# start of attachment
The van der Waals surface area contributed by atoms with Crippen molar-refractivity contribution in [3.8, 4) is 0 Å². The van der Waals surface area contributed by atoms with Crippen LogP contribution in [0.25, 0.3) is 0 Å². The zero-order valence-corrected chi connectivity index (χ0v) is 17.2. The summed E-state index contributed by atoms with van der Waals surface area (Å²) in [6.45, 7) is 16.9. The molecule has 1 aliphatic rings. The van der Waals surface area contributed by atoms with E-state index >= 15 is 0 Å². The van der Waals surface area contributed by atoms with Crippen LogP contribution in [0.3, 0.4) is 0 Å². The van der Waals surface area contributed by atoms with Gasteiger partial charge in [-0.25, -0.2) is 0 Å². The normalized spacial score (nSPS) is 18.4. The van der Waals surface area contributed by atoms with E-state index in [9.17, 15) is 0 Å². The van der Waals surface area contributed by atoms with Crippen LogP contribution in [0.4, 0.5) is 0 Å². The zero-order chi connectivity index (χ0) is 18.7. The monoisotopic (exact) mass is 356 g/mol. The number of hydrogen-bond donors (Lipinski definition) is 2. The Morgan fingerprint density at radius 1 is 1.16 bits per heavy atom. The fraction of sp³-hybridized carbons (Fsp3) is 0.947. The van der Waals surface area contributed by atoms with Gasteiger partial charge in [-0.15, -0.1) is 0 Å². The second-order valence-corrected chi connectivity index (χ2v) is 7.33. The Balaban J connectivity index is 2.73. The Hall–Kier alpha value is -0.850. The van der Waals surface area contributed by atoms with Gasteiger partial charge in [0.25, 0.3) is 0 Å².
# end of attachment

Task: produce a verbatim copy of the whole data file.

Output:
The van der Waals surface area contributed by atoms with Crippen molar-refractivity contribution in [3.8, 4) is 0 Å². The van der Waals surface area contributed by atoms with Crippen LogP contribution in [0.25, 0.3) is 0 Å². The zero-order valence-corrected chi connectivity index (χ0v) is 17.2. The summed E-state index contributed by atoms with van der Waals surface area (Å²) in [6.45, 7) is 16.9. The molecule has 1 aliphatic rings. The van der Waals surface area contributed by atoms with E-state index >= 15 is 0 Å². The van der Waals surface area contributed by atoms with Crippen LogP contribution in [0.3, 0.4) is 0 Å². The van der Waals surface area contributed by atoms with Gasteiger partial charge in [-0.25, -0.2) is 0 Å². The normalized spacial score (nSPS) is 18.4. The van der Waals surface area contributed by atoms with E-state index in [9.17, 15) is 0 Å². The van der Waals surface area contributed by atoms with Crippen LogP contribution in [0.4, 0.5) is 0 Å². The zero-order chi connectivity index (χ0) is 18.7. The monoisotopic (exact) mass is 356 g/mol. The number of hydrogen-bond donors (Lipinski definition) is 2. The Morgan fingerprint density at radius 1 is 1.16 bits per heavy atom. The fraction of sp³-hybridized carbons (Fsp3) is 0.947. The van der Waals surface area contributed by atoms with Gasteiger partial charge in [-0.15, -0.1) is 0 Å². The second-order valence-corrected chi connectivity index (χ2v) is 7.33. The Balaban J connectivity index is 2.73. The Hall–Kier alpha value is -0.850. The van der Waals surface area contributed by atoms with Gasteiger partial charge in [0.25, 0.3) is 0 Å².